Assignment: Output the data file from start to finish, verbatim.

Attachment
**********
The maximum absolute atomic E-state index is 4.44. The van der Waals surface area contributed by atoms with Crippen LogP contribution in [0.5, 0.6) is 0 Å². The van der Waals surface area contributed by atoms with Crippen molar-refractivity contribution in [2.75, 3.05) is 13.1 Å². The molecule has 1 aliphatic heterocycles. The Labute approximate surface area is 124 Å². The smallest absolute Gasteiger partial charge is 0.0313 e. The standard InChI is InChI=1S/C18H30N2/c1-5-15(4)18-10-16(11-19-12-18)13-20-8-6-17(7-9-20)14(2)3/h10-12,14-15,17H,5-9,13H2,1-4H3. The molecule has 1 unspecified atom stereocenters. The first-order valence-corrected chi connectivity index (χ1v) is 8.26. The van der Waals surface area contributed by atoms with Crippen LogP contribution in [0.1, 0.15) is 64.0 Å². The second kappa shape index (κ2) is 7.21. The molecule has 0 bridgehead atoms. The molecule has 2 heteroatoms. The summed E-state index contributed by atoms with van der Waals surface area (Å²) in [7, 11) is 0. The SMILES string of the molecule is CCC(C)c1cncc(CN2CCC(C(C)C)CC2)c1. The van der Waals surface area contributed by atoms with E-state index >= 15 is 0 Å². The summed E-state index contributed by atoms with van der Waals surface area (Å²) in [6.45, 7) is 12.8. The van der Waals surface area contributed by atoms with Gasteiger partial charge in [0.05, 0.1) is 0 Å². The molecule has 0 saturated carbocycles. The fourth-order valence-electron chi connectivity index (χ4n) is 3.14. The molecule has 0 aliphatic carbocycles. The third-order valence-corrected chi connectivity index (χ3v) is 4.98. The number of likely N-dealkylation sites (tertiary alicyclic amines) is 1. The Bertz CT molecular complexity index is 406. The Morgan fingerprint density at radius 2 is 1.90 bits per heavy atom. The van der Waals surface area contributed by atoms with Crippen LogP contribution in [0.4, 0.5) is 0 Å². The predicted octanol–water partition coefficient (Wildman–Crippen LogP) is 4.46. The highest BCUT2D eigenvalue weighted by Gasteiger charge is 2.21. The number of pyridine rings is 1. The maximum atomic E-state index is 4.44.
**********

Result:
The maximum absolute atomic E-state index is 4.44. The van der Waals surface area contributed by atoms with Crippen LogP contribution in [0.5, 0.6) is 0 Å². The van der Waals surface area contributed by atoms with Crippen molar-refractivity contribution in [2.75, 3.05) is 13.1 Å². The molecule has 1 aliphatic heterocycles. The Labute approximate surface area is 124 Å². The smallest absolute Gasteiger partial charge is 0.0313 e. The standard InChI is InChI=1S/C18H30N2/c1-5-15(4)18-10-16(11-19-12-18)13-20-8-6-17(7-9-20)14(2)3/h10-12,14-15,17H,5-9,13H2,1-4H3. The molecule has 1 unspecified atom stereocenters. The first-order valence-corrected chi connectivity index (χ1v) is 8.26. The van der Waals surface area contributed by atoms with Crippen LogP contribution in [0.1, 0.15) is 64.0 Å². The second kappa shape index (κ2) is 7.21. The molecule has 0 bridgehead atoms. The molecule has 2 heteroatoms. The summed E-state index contributed by atoms with van der Waals surface area (Å²) in [7, 11) is 0. The SMILES string of the molecule is CCC(C)c1cncc(CN2CCC(C(C)C)CC2)c1. The van der Waals surface area contributed by atoms with E-state index >= 15 is 0 Å². The summed E-state index contributed by atoms with van der Waals surface area (Å²) in [6.45, 7) is 12.8. The van der Waals surface area contributed by atoms with Gasteiger partial charge in [0.05, 0.1) is 0 Å². The molecule has 0 saturated carbocycles. The fourth-order valence-electron chi connectivity index (χ4n) is 3.14. The molecule has 0 aliphatic carbocycles. The third-order valence-corrected chi connectivity index (χ3v) is 4.98. The number of likely N-dealkylation sites (tertiary alicyclic amines) is 1. The Bertz CT molecular complexity index is 406. The Morgan fingerprint density at radius 2 is 1.90 bits per heavy atom. The van der Waals surface area contributed by atoms with Crippen LogP contribution in [0.4, 0.5) is 0 Å². The predicted octanol–water partition coefficient (Wildman–Crippen LogP) is 4.46. The highest BCUT2D eigenvalue weighted by Gasteiger charge is 2.21. The number of pyridine rings is 1. The maximum atomic E-state index is 4.44.